Yet, moonlight serenade, as strong as it is, does strain a bit at the limitations of its format, even as it makes the absolute most of its strengths. With all connections taking place over cell phones, technical issues can and will occasionally come up. Cell phone connections can be undependable and dropped calls do happen. They’re a reality of the format and the performers here handle them well when they do happen, but they still take you out of the moment, however briefly. In addition, a call with your star’s governing council involves multiple participants and is obviously conducted over a speakerphone, which resulted in a notably less clear and frequently spotty connection.
Finally, a major plot point, which arrives via a password protected document and ultimately makes for an amazing revelation, seems also capable of distracting from the experience at a pivotal time. Obtaining the password, which relies on remembering a word association you had made in one of the prior day’s calls, proved frustratingly difficult for me, resulting in me not giving my full attention to the call as I tried various passwords. Should you remember your association quickly, this will likely be a non-issue, but for participants who don’t, you may find yourself missing out on a truly beautiful and sad moment.
The Final Word
Those two words could very well be used to describe moonlight serenade as a whole – it’s beautiful and it’s more than a little sad. Neiden’s smart, subtle and frequently poetic writing along with the strong directorial talents of John Ertman and John Connolly, and some truly remarkable work by the cast all but ensure that you will care deeply about these characters, and at the end, you’ll want to know that they’re okay. But moonlight serenade isn’t an experience that’s interested in easy, clear resolutions. Your final connection with The Operator makes that clear – he doesn’t have answers. What he does have is a glimpse at three very different potential futures for Zephyr and some final thoughts. It’s enough to tie everything you’ve just experienced together in a way that lends itself to further contemplation after it’s done.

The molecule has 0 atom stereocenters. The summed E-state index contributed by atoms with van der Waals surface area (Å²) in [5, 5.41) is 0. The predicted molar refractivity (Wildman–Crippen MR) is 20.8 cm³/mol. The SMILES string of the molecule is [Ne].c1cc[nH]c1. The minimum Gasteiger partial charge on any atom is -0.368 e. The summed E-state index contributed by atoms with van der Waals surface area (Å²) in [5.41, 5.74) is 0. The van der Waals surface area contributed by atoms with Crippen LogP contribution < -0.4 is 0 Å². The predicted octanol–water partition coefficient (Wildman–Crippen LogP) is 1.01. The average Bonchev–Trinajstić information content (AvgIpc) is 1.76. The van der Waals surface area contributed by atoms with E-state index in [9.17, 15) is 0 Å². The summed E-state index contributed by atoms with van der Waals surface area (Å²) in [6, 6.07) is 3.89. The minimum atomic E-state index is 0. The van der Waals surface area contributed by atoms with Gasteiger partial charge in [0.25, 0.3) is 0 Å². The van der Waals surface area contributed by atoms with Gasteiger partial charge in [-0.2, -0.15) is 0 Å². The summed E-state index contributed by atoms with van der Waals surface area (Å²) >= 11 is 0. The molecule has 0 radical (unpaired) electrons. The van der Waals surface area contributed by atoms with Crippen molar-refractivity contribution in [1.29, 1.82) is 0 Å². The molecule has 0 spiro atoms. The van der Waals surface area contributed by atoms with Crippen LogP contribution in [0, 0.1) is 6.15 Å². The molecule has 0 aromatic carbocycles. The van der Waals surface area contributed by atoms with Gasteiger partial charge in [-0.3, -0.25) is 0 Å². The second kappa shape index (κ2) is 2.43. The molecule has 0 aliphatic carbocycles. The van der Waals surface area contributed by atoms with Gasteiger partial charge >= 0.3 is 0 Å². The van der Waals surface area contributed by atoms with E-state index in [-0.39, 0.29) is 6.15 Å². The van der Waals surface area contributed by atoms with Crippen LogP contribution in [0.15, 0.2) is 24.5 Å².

After the creative success of Crossed Wires, an anthology experience, Neiden and Candle House Collective must be applauded for going a much different direction here and trying something that’s considerably more ambitious. For all of the fantastic elements that we discover throughout moonlight serenade, it still manages to achieve the emotional purity that we’ve seen this team is capable of producing simply by asking its audience to stop what they’re doing and talk to another person. It demonstrates the power of human connection while also telling a story that explores our need for it. It asks often uncomfortable questions about truth, ownership and government, and leads us to question what we would do to return to the acceptance and innocence of home. moonlight serenade is a powerful reminder of where we came from, where we’re going and how the ways we react to both of those things are often what drive us apart as people. It’s a trip to the stars that reminds you that what really matters are those who are making the trip with us.
moonlight serenade is created by Evan Neiden. Directed by Jonathan Connolly, John Ertman, and Evan Neiden. Featuring the voices of Evan Neiden, Jonathan Connolly, Rae Covey, Jack Drummond, Alessandra Hernández, Daniel Hendon, Riley Nelson, and Leo Merrick. Visual art by Daniel Hendon.